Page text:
The whole idea is, every request comes with a token string in its header. This token is always in a standard format. We’ll discuss the format in detail later. So a general flow of requests is something like this:

  1. A user types in there credentials and requests to log in. This request contains no token, just (hopefully in a secure manner) the login credentials.
  2. Once the server authenticates it, it creates a token using some of the user’s information and adding other data that may act as the metadata to the token like token expiry time. This is then digitally signed using an agreed-upon cryptographic algorithm with a private key.
  3. For all subsequent requests that the client makes, this token becomes the part of the request in the header.
  4. Whenever the server receives this request, it will decrypt the BASE64 string and verify the signature with the private key. Once successful, it will use the provided user’s information as to their identifier and follow the normal procedure.

Hence all the multi-server problems suddenly disappear. Not saying JWT is a perfect solution but that it has a larger section of use cases it can cater to.

Structure of JWT

A JWT is a simple Base 64 encoded String. This Base 64 encryption isn’t about hiding anything. Plain JSON strings can have special characters that can be difficult to handle, hence using simple Base64 encryption goes a long way when it comes to ease of use.

The structure of a JWT generally has three parts separated by dots. Each of these parts represents something.

  1. Base 64 encrypted payload: The JSON payload that is used to identify the user. This payload shouldn’t have any confidential information like passwords and PINs. It just needs to have identifiers like user-ids, usernames or something of the sort. And it may contain information like the role of the user that determines their access scope to things. And it may contain some metadata of the token like expiry-time or issued-at-time.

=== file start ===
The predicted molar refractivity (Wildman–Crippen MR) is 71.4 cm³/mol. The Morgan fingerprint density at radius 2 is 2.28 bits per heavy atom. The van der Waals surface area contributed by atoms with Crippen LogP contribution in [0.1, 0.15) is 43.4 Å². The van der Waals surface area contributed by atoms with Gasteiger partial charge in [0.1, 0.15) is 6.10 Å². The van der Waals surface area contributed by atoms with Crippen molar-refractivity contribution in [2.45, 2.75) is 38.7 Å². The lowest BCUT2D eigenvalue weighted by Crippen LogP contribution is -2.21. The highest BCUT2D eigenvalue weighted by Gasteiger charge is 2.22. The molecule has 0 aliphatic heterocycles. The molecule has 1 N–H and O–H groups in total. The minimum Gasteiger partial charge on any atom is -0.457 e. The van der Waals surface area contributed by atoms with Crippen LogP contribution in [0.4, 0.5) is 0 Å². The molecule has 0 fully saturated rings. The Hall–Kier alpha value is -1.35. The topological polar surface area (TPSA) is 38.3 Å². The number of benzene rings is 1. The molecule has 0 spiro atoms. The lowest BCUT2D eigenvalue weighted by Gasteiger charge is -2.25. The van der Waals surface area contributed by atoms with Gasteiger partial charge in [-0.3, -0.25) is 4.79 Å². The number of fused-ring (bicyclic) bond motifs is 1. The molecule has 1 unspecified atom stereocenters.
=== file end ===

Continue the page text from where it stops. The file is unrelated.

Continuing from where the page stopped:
2. Base 64 encrypted header: This JSON payload generally has two fields. The algorithm used to digitally sign the token, and the type which has the value JWT.
  3. Signature: Using the aforementioned cryptographic algorithm, and the base64 versions of point1 and 2 values, and using the private secret key, we get a signature which helps in validating the aforementioned information.

So this can help you with the fundamentals and need of a JWT. But I know that this would not make much sense without some code. In part 2 of this series of blogs, we’re going to design a JWT producing application using Spring Security. So keep learning and stay tuned!


Written by 

Ayush Prashar is a software consultant having more than 1 year of experience. He is familiar with programming languages such as Java, Scala, C, C++ and he is currently working on reactive technologies like Lagom, Akka, Spark, and Kafka. His hobbies include playing table tennis, basketball, watching TV series and football.